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Term Extraction with Rainbow

Managing terminology in translation projects with RainbowSaving time and increasing efficiency with glossary management

Creating glossaries manually is fine, but if you are looking to standardize and optimize terminology management, you might be better off using programs designed for this purpose. One of them is Okapi’s Rainbow, which I mentioned earlier this year as a tool allowing the user to extract terms in order to create a translation glossary. This article is a brief introduction to this process.

Why use a glossary?

An extensive glossary serves several purposes:

  • Just having such glossary has a psychological advantage, as it puts pressure on a translator to translate more consistently.
  • You can feed this glossary to a QA program to check terminology consistency automatically.
  • Adding a list of terminology to a CAT tool such as OmegaT makes it possible to insert terms quickly into the translation.

The end result of using a glossary is a higher quality of translation.

Why extract terminology automatically?

Rainbow is ideal for several scenarios:

  1. Translation has been completed without creating a project glossary. A professional translator creates a project glossary by adding terms to it in the course of translation. When the glossary is already created, extracting terms is unnecessary. But what if there is no glossary after translation? This is often the case with editing projects, where a client wants to have someone else’s translation revised. In this case, Rainbow comes in very handy for the editor.
  2. You have a big project and need to make sure that the glossary includes as many terms as possible. When a translator creates a glossary manually, he will likely miss some of the terms. Since Rainbow isn’t prone to this kind of human error, you have the assurance that your glossary is complete.
  3. A translation agency may include a list of terminology directly in a translation project sent to a freelance translator. In this case, it is the very last file in the translation project, serving two purposes. First, by translating this list, a translator will create a glossary that the agency can then use for automated QA. Second, having to translate this list will put pressure on the translator to double-check consistency. The only drawback is that this process increases the management burden for a project manager.

How to use Rainbow

Creating a list of terminology with Rainbow is actually the easiest part of the tasks described above.

  1. Drag the source files into the input list. Almost all imaginable formats are supported.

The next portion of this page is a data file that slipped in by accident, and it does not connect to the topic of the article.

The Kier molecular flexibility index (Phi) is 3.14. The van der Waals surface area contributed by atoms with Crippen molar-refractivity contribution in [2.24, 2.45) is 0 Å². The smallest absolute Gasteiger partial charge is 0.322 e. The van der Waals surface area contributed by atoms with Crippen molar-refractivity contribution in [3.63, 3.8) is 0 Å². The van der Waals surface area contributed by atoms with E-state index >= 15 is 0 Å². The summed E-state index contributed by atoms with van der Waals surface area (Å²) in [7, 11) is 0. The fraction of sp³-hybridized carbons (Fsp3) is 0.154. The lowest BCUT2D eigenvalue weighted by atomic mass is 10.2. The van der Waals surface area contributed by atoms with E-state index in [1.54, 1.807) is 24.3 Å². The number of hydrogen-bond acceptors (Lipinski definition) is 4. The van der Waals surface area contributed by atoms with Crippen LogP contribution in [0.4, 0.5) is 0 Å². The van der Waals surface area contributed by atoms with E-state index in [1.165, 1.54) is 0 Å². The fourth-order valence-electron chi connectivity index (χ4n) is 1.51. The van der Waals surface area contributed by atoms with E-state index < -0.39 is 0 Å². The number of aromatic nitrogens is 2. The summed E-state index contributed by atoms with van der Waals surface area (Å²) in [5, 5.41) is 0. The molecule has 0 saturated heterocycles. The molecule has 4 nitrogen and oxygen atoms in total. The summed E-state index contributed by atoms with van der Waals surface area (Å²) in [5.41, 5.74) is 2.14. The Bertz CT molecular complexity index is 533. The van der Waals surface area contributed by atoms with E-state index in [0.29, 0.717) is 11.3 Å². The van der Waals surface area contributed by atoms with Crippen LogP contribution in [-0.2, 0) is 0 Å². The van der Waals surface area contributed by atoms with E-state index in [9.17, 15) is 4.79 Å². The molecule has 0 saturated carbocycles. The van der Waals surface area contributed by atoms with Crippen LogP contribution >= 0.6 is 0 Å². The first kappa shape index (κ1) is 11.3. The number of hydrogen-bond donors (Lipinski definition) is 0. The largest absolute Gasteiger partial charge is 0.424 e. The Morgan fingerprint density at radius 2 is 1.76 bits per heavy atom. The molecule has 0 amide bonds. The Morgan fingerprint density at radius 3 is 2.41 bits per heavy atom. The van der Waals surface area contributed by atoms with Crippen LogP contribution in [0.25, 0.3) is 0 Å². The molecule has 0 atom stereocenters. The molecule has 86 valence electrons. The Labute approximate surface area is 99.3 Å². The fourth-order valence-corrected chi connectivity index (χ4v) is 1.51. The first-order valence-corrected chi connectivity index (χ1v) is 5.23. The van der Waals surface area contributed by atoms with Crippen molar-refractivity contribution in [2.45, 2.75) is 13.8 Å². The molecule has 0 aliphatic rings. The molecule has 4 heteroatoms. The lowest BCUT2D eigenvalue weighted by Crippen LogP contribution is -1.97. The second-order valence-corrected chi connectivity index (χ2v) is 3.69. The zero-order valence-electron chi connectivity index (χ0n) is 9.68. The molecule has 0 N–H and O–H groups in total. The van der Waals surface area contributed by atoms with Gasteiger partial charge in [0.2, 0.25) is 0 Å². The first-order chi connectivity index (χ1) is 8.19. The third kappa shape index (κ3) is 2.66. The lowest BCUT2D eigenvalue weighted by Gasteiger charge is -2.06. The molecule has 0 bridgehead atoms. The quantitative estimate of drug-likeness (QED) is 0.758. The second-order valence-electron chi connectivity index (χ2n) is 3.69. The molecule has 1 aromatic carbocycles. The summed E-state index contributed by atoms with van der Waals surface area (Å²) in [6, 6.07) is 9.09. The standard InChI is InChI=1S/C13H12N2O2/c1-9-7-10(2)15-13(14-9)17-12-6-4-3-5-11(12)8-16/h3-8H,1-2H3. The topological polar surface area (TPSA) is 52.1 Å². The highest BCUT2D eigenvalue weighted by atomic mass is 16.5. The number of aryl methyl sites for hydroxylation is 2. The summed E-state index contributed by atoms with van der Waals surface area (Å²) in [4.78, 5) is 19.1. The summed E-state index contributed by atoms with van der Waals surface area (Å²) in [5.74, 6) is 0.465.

2. Go to Utilities -> Term Extraction.
  3. Change the output path and tweak the settings. For more information about the settings, refer to the Okapi wiki page.
  4. Click Execute.
  5. Open the resulting file. It is a tab-delimited file, with the number of occurrences in the first column and the actual term in the second column. You can copy and paste the contents of this file into a spreadsheet for further sorting and trimming.
  6. After you have the edited list, use it as intended. We mostly add it to a translation project so that a translator can work on it after translating the actual files of the project, as I described above.

For more information on this topic, read my post about the glossary as a key tool in a translation process.

What’s your opinion about term extraction? Is it worth the extra effort? Or is adding terms to a glossary manually good enough?

3 comments

  • Pablo Bouvier says:

    I do not use Rainbow. However, extracting terminology is not so easy as explained. This procedure will give a frecuency rated list of terms. This means, it will give a lot of high rated not useful stopwords that are just no-sense to create a glossary.

    Technical jargons are plenty of grouped words that belongs together. I do not know, if Rainbow extracts expressions too, but as you write about actual words, I should suppose this is not the case. To give a sample: the translation of “cage synchronous motor” in some idioms will not be just the sum of the translation of the free isolated terms “cage” + “synchronous” + “motor”.

    • Hello Pablo,
      Thank you for your comment. Of course, you will have to edit the list of frequent terms to prepare a meaningful glossary. I agree it is not easy, but my point is that it is worth it, especially in larger projects. You can also build your own list of stopwords in Rainbow over time, so that the lists it produces are cleaner.
      Yes, Rainbow can extract expressions, rather than separate words. The respective option is called “Remove entries that seem to be sub-strings of longer entries.” So, for example, if you have 5 occurrences of “cage synchronous motor,” the list will include just “cage synchronous motor.” Of course, if any of these words also occurs as a standalone word in a project, it will be also included in the list as a standalone word.
      Best regards,
      Roman

  • Pablo Bouvier says:

    Hello Roman,
    Thanks a lot for your answer. If Rainbow handles stopwords and sub-strings it will be fine.
    And if it can sort expressions by descending length order it would be wonderful. I’ll check Rainbow myself now, as it seems to be quite powerful once you know how to use it.
    Kind regards,
    Pablo

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About the Author

Roman Mironov
Roman Mironov
CEO & Founder

As the founder of Velior, Roman has had the privilege of being able to turn his passion for languages into a business. He has over 15 years of experience in the translation industry. Roman has helped dozens of clients increase sales by making their products appealing for speakers of other languages.